What we do not know about the surreal period we’re in—“Coronatide” is our King of the Hill name for it—would fill the proverbial book, or actually several.  (My sources for what I say, for the record, range  from The New York Times, Wall Street Journal, and Financial Times to the other usual suspects: Goldman Sachs, McKinsey, Bloomberg, PwC, Harvard Business Review, etc.  I won’t presume to speak to medical/scientific issues, desperate as we all are to have some clarity; I’m sticking with the economic/business/strategic issues.)

What we don’t know, or don’t know with any material degree of confidence, are:

  • When we can prudently begin to “restart” the parts of the economy that are shut down;
  • How to stage/phase it regionally or by metro area;
  • How to stage/phase it by industry sector or function;
  • Even if it’s all green-lighted from a regulatory and public health perspective, when will people’s confidence to venture forth and be among others in groups return?
  • Which sectors will take the longest to recover from the psychological anxiety hangover? Will we be able to simply walk down the sidewalk without tremendous self-consciousness of others’ distance?  How “safe?” will a typical office feel?  Elementary and secondary schools? Colleges and universities? Churches and synagogues? Retail stores? Bars and restaurants? Theaters, museums, libraries, performing arts? Sports stadiums? Mass transit?
  • Will the return of confidence require a vaccine or would an effective (minimally, life-preserving) course of therapy be enough? (There’s some sort of rough precedent for the “therapy” approach, at least:  There’s no HIV/AIDS vaccine, but it has morphed from a death sentence to a chronic condition people live with.)
  • And…you get the picture.

But that’s not what we’re discussing today.

It’s actually not the case that we know nothing about how or when this will end or what the Post-Coronatide world will look like.  Let’s examine a few more or less known known’s.

Real estate and office space

The office is dead, long live the office.  The last great barrier to remote Working From Home—the psychological resistance premised on nothing other than, it turns out, habit and lack of imagination as to how it could possibly be different—has now fallen.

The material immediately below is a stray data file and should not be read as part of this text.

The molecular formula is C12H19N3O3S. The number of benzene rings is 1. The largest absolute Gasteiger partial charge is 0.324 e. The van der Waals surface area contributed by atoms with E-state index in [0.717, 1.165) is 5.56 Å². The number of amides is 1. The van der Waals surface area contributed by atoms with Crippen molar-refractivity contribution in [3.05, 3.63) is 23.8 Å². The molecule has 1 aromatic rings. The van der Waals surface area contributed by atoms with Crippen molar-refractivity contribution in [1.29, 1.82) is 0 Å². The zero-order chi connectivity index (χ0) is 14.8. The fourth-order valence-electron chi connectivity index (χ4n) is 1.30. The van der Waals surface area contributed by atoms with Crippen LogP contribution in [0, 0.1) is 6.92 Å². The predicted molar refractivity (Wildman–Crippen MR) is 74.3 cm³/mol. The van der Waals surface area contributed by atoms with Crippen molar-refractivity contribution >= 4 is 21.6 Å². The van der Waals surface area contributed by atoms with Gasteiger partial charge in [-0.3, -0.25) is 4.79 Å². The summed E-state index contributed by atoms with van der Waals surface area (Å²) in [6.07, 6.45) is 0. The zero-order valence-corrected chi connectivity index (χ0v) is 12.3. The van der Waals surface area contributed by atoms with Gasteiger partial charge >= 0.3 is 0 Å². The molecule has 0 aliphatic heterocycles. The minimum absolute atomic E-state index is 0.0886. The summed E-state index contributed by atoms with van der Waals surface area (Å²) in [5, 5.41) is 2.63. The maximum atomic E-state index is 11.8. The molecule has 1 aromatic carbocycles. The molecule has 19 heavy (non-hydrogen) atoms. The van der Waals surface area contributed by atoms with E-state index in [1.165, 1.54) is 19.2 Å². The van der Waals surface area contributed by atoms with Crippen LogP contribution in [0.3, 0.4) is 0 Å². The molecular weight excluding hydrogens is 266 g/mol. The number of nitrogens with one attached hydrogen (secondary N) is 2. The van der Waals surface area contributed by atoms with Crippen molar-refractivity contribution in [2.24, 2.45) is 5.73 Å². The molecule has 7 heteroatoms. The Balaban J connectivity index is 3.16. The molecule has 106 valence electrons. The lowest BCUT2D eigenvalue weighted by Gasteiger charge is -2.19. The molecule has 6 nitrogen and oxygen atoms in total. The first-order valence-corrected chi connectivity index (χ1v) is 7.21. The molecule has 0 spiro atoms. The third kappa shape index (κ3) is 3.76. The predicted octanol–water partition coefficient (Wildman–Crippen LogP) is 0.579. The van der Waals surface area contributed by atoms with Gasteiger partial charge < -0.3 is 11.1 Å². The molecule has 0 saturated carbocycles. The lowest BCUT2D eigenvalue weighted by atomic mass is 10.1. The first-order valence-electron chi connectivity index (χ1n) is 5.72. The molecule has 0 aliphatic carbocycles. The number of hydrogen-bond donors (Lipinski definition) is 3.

We have heard repeatedly that even the most stubborn opponents of remote and virtual working are now converts.  Meanwhile, admit it, you’ve discovered a new pastime:  Critiquing your colleagues’ chosen Zoom backgrounds:  A bookcase?  Can we identify any of the books by their spines?  Does the stage set include a globe, a chessboard, model trains/trucks/airplanes, sports memorabilia, an astrolabe, family/pet photos, diplomas?  Let’s not even get started on wallpapers and upholstery.

Seriously, why did we need those tens of thousands of square feet of Class A space?  We didn’t and we don’t.  Not all, not entirely by any means, but a surprisingly large proportion of the work we do requires computing power in the appropriate mix of form factors, high-speed broadband, and remind me what the third thing is?

Regular readers know that I’m a dyed-in-the-wool fan of world-class global metropolises and of course first and foremost of my own hometown, New York City.  They are under zero existential threat.  Human beings are among the most social of all species, and among many of us the yearning for connecting and congregating again is palpable.  People have a profound need to connect in person; but we’ve learned it does not need to be five days a week with everyone at the center of our work orbit.

Dense cities obviously have virtues—far more efficient use of resources, assets, and time, and frequent serendipitous physical interactions—but they also have costs, including the requirements of coordination, greater reliance on centralized systems, and congestion.  The challenging-to-do but obvious-to-recognize intersection has to combine technology (something like Zoom version 10.0 plus hoteling plus super-secure cloud storage and apps plus “presence awareness” for each individual) with the right public/private incentives to invest in finally, truly, 21st-Century infrastructure.

What a once-a-century opportunity!

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